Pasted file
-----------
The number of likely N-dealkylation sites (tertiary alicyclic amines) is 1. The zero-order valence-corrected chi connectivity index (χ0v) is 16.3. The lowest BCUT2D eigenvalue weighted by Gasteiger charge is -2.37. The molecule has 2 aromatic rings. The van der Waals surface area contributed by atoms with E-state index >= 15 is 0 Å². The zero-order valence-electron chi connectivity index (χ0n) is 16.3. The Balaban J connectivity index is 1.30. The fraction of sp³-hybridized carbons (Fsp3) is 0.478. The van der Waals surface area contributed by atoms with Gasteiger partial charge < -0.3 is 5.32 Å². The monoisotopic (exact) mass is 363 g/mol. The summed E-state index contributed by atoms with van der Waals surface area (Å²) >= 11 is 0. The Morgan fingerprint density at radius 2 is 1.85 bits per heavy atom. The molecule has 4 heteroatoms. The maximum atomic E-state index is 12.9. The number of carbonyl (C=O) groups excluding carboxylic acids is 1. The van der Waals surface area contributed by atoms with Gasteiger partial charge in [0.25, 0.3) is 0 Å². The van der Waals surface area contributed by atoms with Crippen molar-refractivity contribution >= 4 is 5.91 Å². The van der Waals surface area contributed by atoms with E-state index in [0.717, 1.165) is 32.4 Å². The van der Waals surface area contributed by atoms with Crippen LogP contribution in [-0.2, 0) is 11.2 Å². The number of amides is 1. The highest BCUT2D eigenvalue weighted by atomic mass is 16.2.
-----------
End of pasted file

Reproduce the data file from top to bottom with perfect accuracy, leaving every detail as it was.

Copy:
The number of likely N-dealkylation sites (tertiary alicyclic amines) is 1. The zero-order valence-corrected chi connectivity index (χ0v) is 16.3. The lowest BCUT2D eigenvalue weighted by Gasteiger charge is -2.37. The molecule has 2 aromatic rings. The van der Waals surface area contributed by atoms with E-state index >= 15 is 0 Å². The zero-order valence-electron chi connectivity index (χ0n) is 16.3. The Balaban J connectivity index is 1.30. The fraction of sp³-hybridized carbons (Fsp3) is 0.478. The van der Waals surface area contributed by atoms with Gasteiger partial charge < -0.3 is 5.32 Å². The monoisotopic (exact) mass is 363 g/mol. The summed E-state index contributed by atoms with van der Waals surface area (Å²) >= 11 is 0. The Morgan fingerprint density at radius 2 is 1.85 bits per heavy atom. The molecule has 4 heteroatoms. The maximum atomic E-state index is 12.9. The number of carbonyl (C=O) groups excluding carboxylic acids is 1. The van der Waals surface area contributed by atoms with Gasteiger partial charge in [0.25, 0.3) is 0 Å². The van der Waals surface area contributed by atoms with Crippen molar-refractivity contribution >= 4 is 5.91 Å². The van der Waals surface area contributed by atoms with E-state index in [0.717, 1.165) is 32.4 Å². The van der Waals surface area contributed by atoms with Crippen LogP contribution in [-0.2, 0) is 11.2 Å². The number of amides is 1. The highest BCUT2D eigenvalue weighted by atomic mass is 16.2.